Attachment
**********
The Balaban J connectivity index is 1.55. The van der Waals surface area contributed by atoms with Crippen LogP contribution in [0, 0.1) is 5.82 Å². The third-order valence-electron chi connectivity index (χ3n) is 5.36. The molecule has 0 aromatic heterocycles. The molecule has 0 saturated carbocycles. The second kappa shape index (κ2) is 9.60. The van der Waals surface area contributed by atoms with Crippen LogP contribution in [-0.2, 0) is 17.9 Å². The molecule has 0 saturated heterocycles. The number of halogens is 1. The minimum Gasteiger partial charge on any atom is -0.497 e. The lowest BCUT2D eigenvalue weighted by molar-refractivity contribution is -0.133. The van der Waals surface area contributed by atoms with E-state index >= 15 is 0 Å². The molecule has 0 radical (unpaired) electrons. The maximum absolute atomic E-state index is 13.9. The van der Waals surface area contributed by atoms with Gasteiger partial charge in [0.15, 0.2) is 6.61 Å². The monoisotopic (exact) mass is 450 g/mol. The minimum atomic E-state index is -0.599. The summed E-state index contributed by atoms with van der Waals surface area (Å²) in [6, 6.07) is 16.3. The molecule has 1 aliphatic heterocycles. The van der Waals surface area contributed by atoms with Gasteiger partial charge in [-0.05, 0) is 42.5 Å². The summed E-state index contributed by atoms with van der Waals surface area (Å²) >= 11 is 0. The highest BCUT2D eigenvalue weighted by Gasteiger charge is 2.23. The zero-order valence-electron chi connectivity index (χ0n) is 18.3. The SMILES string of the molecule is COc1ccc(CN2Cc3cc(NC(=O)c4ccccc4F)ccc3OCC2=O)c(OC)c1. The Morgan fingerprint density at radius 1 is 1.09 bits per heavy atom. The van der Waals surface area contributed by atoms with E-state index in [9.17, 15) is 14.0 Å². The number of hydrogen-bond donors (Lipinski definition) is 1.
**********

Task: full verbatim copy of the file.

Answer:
The Balaban J connectivity index is 1.55. The van der Waals surface area contributed by atoms with Crippen LogP contribution in [0, 0.1) is 5.82 Å². The third-order valence-electron chi connectivity index (χ3n) is 5.36. The molecule has 0 aromatic heterocycles. The molecule has 0 saturated carbocycles. The second kappa shape index (κ2) is 9.60. The van der Waals surface area contributed by atoms with Crippen LogP contribution in [-0.2, 0) is 17.9 Å². The molecule has 0 saturated heterocycles. The number of halogens is 1. The minimum Gasteiger partial charge on any atom is -0.497 e. The lowest BCUT2D eigenvalue weighted by molar-refractivity contribution is -0.133. The van der Waals surface area contributed by atoms with E-state index >= 15 is 0 Å². The molecule has 0 radical (unpaired) electrons. The maximum absolute atomic E-state index is 13.9. The van der Waals surface area contributed by atoms with Gasteiger partial charge in [0.15, 0.2) is 6.61 Å². The monoisotopic (exact) mass is 450 g/mol. The minimum atomic E-state index is -0.599. The summed E-state index contributed by atoms with van der Waals surface area (Å²) in [6, 6.07) is 16.3. The molecule has 1 aliphatic heterocycles. The van der Waals surface area contributed by atoms with Gasteiger partial charge in [-0.05, 0) is 42.5 Å². The summed E-state index contributed by atoms with van der Waals surface area (Å²) >= 11 is 0. The highest BCUT2D eigenvalue weighted by Gasteiger charge is 2.23. The zero-order valence-electron chi connectivity index (χ0n) is 18.3. The SMILES string of the molecule is COc1ccc(CN2Cc3cc(NC(=O)c4ccccc4F)ccc3OCC2=O)c(OC)c1. The Morgan fingerprint density at radius 1 is 1.09 bits per heavy atom. The van der Waals surface area contributed by atoms with E-state index in [9.17, 15) is 14.0 Å². The number of hydrogen-bond donors (Lipinski definition) is 1.